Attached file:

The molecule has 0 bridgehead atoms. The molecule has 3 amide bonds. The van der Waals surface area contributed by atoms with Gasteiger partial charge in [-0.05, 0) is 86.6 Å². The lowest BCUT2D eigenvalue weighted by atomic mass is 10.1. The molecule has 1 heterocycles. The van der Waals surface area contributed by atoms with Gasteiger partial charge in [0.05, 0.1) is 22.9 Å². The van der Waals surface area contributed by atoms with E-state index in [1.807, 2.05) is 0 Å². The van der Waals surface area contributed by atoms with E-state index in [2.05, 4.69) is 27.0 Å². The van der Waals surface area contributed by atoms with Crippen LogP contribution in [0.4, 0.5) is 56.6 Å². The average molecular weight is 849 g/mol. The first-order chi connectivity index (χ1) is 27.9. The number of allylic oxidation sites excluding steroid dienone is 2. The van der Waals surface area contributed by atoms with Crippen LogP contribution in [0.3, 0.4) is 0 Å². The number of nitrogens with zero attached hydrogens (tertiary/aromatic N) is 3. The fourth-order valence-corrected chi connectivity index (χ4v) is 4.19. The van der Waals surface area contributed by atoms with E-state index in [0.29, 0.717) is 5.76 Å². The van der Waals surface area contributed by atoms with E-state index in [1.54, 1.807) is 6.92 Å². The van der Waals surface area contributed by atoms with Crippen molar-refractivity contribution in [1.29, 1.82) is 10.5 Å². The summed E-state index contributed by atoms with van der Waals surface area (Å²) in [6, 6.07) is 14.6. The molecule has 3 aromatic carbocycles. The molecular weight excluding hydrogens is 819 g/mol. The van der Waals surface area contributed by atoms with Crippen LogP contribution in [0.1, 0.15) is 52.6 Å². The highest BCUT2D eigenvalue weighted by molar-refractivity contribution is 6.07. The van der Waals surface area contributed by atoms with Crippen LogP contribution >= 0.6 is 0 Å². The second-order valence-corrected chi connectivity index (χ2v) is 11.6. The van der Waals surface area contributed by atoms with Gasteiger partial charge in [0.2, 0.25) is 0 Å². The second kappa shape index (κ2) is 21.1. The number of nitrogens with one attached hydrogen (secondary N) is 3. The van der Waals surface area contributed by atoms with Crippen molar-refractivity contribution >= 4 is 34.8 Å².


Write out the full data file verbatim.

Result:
The molecule has 0 bridgehead atoms. The molecule has 3 amide bonds. The van der Waals surface area contributed by atoms with Gasteiger partial charge in [-0.05, 0) is 86.6 Å². The lowest BCUT2D eigenvalue weighted by atomic mass is 10.1. The molecule has 1 heterocycles. The van der Waals surface area contributed by atoms with Gasteiger partial charge in [0.05, 0.1) is 22.9 Å². The van der Waals surface area contributed by atoms with E-state index in [1.807, 2.05) is 0 Å². The van der Waals surface area contributed by atoms with E-state index in [2.05, 4.69) is 27.0 Å². The van der Waals surface area contributed by atoms with Crippen LogP contribution in [0.4, 0.5) is 56.6 Å². The average molecular weight is 849 g/mol. The first-order chi connectivity index (χ1) is 27.9. The number of allylic oxidation sites excluding steroid dienone is 2. The van der Waals surface area contributed by atoms with Crippen LogP contribution in [0.3, 0.4) is 0 Å². The number of nitrogens with zero attached hydrogens (tertiary/aromatic N) is 3. The fourth-order valence-corrected chi connectivity index (χ4v) is 4.19. The van der Waals surface area contributed by atoms with E-state index in [0.29, 0.717) is 5.76 Å². The van der Waals surface area contributed by atoms with E-state index in [1.54, 1.807) is 6.92 Å². The van der Waals surface area contributed by atoms with Crippen molar-refractivity contribution in [1.29, 1.82) is 10.5 Å². The summed E-state index contributed by atoms with van der Waals surface area (Å²) in [6, 6.07) is 14.6. The molecule has 3 aromatic carbocycles. The molecular weight excluding hydrogens is 819 g/mol. The van der Waals surface area contributed by atoms with Crippen LogP contribution in [0.1, 0.15) is 52.6 Å². The highest BCUT2D eigenvalue weighted by molar-refractivity contribution is 6.07. The van der Waals surface area contributed by atoms with Crippen LogP contribution >= 0.6 is 0 Å². The second-order valence-corrected chi connectivity index (χ2v) is 11.6. The van der Waals surface area contributed by atoms with Gasteiger partial charge in [0.2, 0.25) is 0 Å². The second kappa shape index (κ2) is 21.1. The number of nitrogens with one attached hydrogen (secondary N) is 3. The van der Waals surface area contributed by atoms with Crippen molar-refractivity contribution >= 4 is 34.8 Å².